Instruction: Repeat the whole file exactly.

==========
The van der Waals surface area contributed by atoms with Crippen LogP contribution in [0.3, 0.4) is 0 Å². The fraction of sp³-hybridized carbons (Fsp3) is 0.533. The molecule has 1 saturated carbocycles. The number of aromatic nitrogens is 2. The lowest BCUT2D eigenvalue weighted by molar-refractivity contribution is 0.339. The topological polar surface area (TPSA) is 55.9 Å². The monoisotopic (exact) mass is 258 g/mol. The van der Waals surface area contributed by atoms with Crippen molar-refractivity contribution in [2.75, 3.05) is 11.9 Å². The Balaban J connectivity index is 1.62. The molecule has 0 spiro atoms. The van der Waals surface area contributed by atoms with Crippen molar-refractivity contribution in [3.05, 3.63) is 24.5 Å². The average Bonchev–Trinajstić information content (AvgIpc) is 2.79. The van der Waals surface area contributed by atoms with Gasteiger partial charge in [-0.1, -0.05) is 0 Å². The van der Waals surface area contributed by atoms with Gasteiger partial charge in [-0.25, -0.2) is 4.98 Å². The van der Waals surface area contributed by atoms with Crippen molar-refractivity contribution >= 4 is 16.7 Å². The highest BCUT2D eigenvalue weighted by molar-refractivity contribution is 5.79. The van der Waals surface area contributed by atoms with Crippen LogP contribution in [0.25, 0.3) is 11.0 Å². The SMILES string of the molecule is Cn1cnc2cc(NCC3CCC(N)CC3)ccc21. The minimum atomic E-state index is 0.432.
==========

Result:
The van der Waals surface area contributed by atoms with Crippen LogP contribution in [0.3, 0.4) is 0 Å². The fraction of sp³-hybridized carbons (Fsp3) is 0.533. The molecule has 1 saturated carbocycles. The number of aromatic nitrogens is 2. The lowest BCUT2D eigenvalue weighted by molar-refractivity contribution is 0.339. The topological polar surface area (TPSA) is 55.9 Å². The monoisotopic (exact) mass is 258 g/mol. The van der Waals surface area contributed by atoms with Crippen molar-refractivity contribution in [2.75, 3.05) is 11.9 Å². The Balaban J connectivity index is 1.62. The molecule has 0 spiro atoms. The van der Waals surface area contributed by atoms with Crippen molar-refractivity contribution in [3.05, 3.63) is 24.5 Å². The average Bonchev–Trinajstić information content (AvgIpc) is 2.79. The van der Waals surface area contributed by atoms with Gasteiger partial charge in [-0.1, -0.05) is 0 Å². The van der Waals surface area contributed by atoms with Gasteiger partial charge in [-0.25, -0.2) is 4.98 Å². The van der Waals surface area contributed by atoms with Crippen molar-refractivity contribution >= 4 is 16.7 Å². The highest BCUT2D eigenvalue weighted by molar-refractivity contribution is 5.79. The van der Waals surface area contributed by atoms with Crippen LogP contribution in [0.25, 0.3) is 11.0 Å². The SMILES string of the molecule is Cn1cnc2cc(NCC3CCC(N)CC3)ccc21. The minimum atomic E-state index is 0.432.